Professor Gary Banks

photo of Gary Banks
  • Category: Faculty
  • Job Title: Professorial Fellow
  • Organisation: Melbourne Institute of Applied Economic and Social Research
  • Suburb/Town: Melbourne
  • Country: Australia
  • Phone: +61 3 8344 1977
  • Email: This email address is being protected from spambots. You need JavaScript enabled to view it.
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Areas of expertise

  • Economics and finance
  • Public policy
  • Public leadership
  • Regulation

Profile

Professor Gary Banks AO was Chief Executive and Dean of ANZSOG until January 2017. He holds degrees in economics from Monash University and the Australian National University.

Prof Banks was Chairman of the Productivity Commission from its inception in 1998 until 2013. He has headed national inquiries on a variety of significant public policy and regulatory topics. For many years, he chaired the COAG Steering Committee for the Review of Government Services, and was the Convenor for the Review's Working Group on Indigenous Disadvantage. For several years, he also had responsibility for overseeing the Commonwealth’s regulation-making processes through the Office of Regulation Review. In 1997-98 he was a member of the Commonwealth’s Committee of Review of Higher Education Financing and Policy. In 2006, he headed the ‘Regulation Taskforce’ for the Prime Minister and Treasurer, and in 2013 he was appointed to the Prime Minister’s Business Advisory Council.

Gary is a Professorial Fellow at the Melbourne Institute of Applied Economic and Social Research within Melbourne University, where he is also a member of the Advisory Board. He is also an Adjunct Professor at the Australian National University (ANU), where he is a Public Policy Fellow.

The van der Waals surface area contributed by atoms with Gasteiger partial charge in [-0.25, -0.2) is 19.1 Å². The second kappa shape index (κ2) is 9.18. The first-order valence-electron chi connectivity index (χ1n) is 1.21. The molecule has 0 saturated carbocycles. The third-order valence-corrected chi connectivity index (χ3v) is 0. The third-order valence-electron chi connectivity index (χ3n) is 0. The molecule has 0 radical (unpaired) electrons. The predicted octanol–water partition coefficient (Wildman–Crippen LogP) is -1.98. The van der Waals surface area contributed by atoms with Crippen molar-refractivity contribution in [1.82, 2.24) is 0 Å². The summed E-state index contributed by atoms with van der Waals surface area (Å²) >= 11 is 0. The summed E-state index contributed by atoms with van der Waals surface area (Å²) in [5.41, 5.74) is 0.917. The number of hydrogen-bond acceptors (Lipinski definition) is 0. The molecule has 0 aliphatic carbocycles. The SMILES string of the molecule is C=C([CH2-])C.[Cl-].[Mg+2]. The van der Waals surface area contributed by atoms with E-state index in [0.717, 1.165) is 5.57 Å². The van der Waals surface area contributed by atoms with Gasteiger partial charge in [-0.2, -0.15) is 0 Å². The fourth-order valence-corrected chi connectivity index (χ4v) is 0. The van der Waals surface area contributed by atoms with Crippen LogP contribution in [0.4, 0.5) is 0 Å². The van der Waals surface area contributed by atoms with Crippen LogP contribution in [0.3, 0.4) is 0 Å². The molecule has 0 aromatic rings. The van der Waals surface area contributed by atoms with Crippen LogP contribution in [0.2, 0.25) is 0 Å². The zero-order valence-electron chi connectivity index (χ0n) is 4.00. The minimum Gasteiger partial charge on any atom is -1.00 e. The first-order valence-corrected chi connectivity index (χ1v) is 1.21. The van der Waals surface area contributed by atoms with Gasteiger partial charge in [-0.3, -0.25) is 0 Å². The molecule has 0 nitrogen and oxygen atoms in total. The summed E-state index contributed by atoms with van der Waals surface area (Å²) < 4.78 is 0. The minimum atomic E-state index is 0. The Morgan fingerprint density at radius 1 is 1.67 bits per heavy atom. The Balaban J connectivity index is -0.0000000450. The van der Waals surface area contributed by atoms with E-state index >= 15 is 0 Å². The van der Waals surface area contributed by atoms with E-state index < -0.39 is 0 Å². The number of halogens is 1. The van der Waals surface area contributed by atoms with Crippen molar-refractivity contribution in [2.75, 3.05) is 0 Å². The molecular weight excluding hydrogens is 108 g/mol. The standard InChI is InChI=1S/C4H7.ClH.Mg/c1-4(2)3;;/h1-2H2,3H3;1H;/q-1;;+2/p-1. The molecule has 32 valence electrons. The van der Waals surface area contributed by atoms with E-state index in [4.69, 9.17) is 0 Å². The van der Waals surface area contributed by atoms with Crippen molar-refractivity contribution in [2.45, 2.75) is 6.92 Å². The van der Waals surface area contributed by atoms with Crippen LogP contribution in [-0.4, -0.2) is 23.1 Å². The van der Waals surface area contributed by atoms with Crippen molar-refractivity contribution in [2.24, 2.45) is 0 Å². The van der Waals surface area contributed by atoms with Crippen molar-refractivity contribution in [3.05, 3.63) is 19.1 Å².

Gary has chaired the Regulatory Policy Committee of the OECD since early 2012. In earlier years, he worked at the Centre for International Economics, Canberra, and has been a consultant to the OECD, World Bank and WTO. He was previously a Senior Economist with the GATT Secretariat in Geneva, and Visiting Fellow at the Trade Policy Research Centre, London.

Gary became a Fellow of the Institute of Public Administration Australia in 2001 and a National Fellow in 2008. He was elected to the ANU Economics Department’s ‘Hall of Fame’ in 2002 and received the Chancellor’s Medal in 2004. In 2010 he was elected Fellow of the Academy of Social Sciences in Australia. He was also awarded an inaugural Monash University Fellowship. In 2013 he was made an Alan McGregor Fellow of the Centre for Independent Studies. In 2012, his last year at the Productivity Commission, he was included by the Australian Financial Review as one of 25 ‘true leaders’ and in The Australian newspaper’s top 50 politically influential Australians. In July 2014 he was awarded the Economic Society's inaugural Distinguished Public Policy Fellow Award. Gary received the Centenary Medal in 2003, and in 2007 was made an Officer of the Order of Australia for ‘services to the development of public policy in microeconomic reform and regulation’.

Selected publications

  • Banks, G. (2016) Could academic research be more policy influential? Public Administration Review, 76(1): 33-34.
  • Banks, G. (2015) Institutions to promote pro-productivity policies: Logic and lessons. OECD Productivity Working Papers, No. 01, OECD Publishing. Access here.
  • Banks, G. (2014) The Governance of Public Policy: Lectures in Honour of Eminent Australians. ANZSOG, Melbourne. Available for pdf download (391 KB) and in hard copy on This email address is being protected from spambots. You need JavaScript enabled to view it..
  • Banks, G. (2014) Public Inquiries, Public Policy and the Public Interest. In H. Tracey and S. Prasser (eds), Royal Commissions and Public Inquiries: Practice and Potential. Melbourne: Connor Court Publications.
  • Banks. G. (2014) Restoring Trust in Public Policy: What Role for the Public Service. Australian Journal of Public Administration, 73(1): 1-13.
  • Banks, G. (2013) Return of the Rent-Seeking Society? Economic Papers 32(4): 405-416.
  • Banks, G. (2013) Innovation in the Public Sector: Challenges, Opportunities and Risks. Public Sector Journal, The Institute of Public Administration New Zealand, 36(2): 6-8.
  • Banks, G. (2012) Advancing the Reform Agenda: Selected Speeches. Canberra: Productivity Commission.
  • Banks, G. (2012) Competition Policy’s Regulatory Innovations: quo vadis? Canberra: Productivity Commission.
  • Banks, G. (2012) Independent Policy Advice and the Productivity Commission, Australian Institute of Administrative Law (AIAL) Forum No 69, July.